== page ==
Use this if you are using igraph from R
This function creates a random graph by simulating its evolution. Each time a new vertex is added it creates a number of links to old vertices and the probability that an old vertex is cited depends on its indegree (preferential attachment) and age.
sample_pa_age(n, pa.exp, aging.exp, m = NULL, aging.bin = 300, out.dist = NULL, out.seq = NULL, out.pref = FALSE, directed = TRUE, zero.deg.appeal = 1, zero.age.appeal = 0, deg.coef = 1, age.coef = 1, time.window = NULL) pa_age(...)
n 
The number of vertices in the graph. 
pa.exp 
The preferantial attachment exponent, see the details below. 
aging.exp 
The exponent of the aging, usually a nonpositive number, see details below. 
m 
The number of edges each new vertex creates (except the very first
vertex). This argument is used only if both the 
aging.bin 
The number of bins to use for measuring the age of vertices, see details below. 
out.dist 
The discrete distribution to generate the number of edges to
add in each time step if 
out.seq 
The number of edges to add in each time step, a vector containing as many elements as the number of vertices. See details below. 
out.pref 
Logical constant, whether to include edges not initiated by the vertex as a basis of preferential attachment. See details below. 
directed 
Logical constant, whether to generate a directed graph. See details below. 
zero.deg.appeal 
The degreedependent part of the ‘attractiveness’ of the vertices with no adjacent edges. See also details below. 
zero.age.appeal 
The agedependent part of the ‘attrativeness’ of the vertices with age zero. It is usually zero, see details below. 
deg.coef 
The coefficient of the degreedependent ‘attractiveness’. See details below. 
age.coef 
The coefficient of the agedependent part of the ‘attractiveness’. See details below. 
time.window 
Integer constant, if NULL only adjacent added in the last

... 
Passed to 
This is a discrete time step model of a growing graph. We start with a network containing a single vertex (and no edges) in the first time step. Then in each time step (starting with the second) a new vertex is added and it initiates a number of edges to the old vertices in the network. The probability that an old vertex is connected to is proportional to
+ a) (d l[i]^beta + a)
Here k[i] is the indegree of vertex i in the current time
step and l[i] is the age of vertex i. The age is simply
defined as the number of time steps passed since the vertex is added, with
the extension that vertex age is divided to be in aging.bin
bins.
c, alpha, a, d, beta and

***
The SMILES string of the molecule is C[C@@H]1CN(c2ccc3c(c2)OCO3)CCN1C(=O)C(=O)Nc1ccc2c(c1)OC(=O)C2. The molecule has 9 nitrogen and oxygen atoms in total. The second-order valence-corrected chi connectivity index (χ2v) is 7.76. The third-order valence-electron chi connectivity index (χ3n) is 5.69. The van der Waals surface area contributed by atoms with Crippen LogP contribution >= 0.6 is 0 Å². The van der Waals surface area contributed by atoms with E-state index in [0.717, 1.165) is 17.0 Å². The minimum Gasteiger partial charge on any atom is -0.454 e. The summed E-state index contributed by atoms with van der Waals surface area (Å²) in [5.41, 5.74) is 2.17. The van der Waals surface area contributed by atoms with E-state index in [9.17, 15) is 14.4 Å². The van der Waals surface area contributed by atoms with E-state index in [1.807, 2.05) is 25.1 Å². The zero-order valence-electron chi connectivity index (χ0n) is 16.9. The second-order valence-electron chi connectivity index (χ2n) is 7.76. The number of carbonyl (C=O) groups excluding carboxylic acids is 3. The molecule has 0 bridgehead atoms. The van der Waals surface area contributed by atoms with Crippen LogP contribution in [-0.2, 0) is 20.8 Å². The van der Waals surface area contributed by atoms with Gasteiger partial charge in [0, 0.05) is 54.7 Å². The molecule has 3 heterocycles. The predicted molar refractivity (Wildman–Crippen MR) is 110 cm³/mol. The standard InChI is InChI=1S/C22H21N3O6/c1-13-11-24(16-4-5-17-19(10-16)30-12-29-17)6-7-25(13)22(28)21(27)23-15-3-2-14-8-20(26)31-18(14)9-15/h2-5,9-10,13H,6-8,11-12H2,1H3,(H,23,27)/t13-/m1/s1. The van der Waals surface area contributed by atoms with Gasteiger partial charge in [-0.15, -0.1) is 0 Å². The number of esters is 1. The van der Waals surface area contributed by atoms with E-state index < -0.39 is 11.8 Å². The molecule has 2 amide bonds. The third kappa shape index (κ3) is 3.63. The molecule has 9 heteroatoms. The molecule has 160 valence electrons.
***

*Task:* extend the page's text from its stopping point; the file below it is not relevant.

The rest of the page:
b are parameters and they can be set via the following arguments:
pa.exp
(alpha, mandatory argument), aging.exp
(beta, mandatory argument), zero.deg.appeal
(a,
optional, the default value is 1), zero.age.appeal
(b,
optional, the default is 0), deg.coef
(c, optional, the default
is 1), and age.coef
(d, optional, the default is 1).
The number of edges initiated in each time step is governed by the m
,
out.seq
and out.pref
parameters. If out.seq
is given
then it is interpreted as a vector giving the number of edges to be added in
each time step. It should be of length n
(the number of vertices),
and its first element will be ignored. If out.seq
is not given (or
NULL) and out.dist
is given then it will be used as a discrete
probability distribution to generate the number of edges. Its first element
gives the probability that zero edges are added at a time step, the second
element is the probability that one edge is added, etc. (out.seq
should contain nonnegative numbers, but if they don't sum up to 1, they
will be normalized to sum up to 1. This behavior is similar to the
prob
argument of the sample
command.)
By default a directed graph is generated, but it directed
is set to
FALSE
then an undirected is created. Even if an undirected graph is
generaed k[i] denotes only the adjacent edges not initiated by
the vertex itself except if out.pref
is set to TRUE
.
If the time.window
argument is given (and not NULL) then
k[i] means only the adjacent edges added in the previous
time.window
time steps.
This function might generate graphs with multiple edges.
A new graph.
Gabor Csardi csardi.gabor@gmail.com
# The maximum degree for graph with different aging exponents g1 < sample_pa_age(10000, pa.exp=1, aging.exp=0, aging.bin=1000) g2 < sample_pa_age(10000, pa.exp=1, aging.exp=1, aging.bin=1000) g3 < sample_pa_age(10000, pa.exp=1, aging.exp=3, aging.bin=1000) max(degree(g1)) max(degree(g2)) max(degree(g3))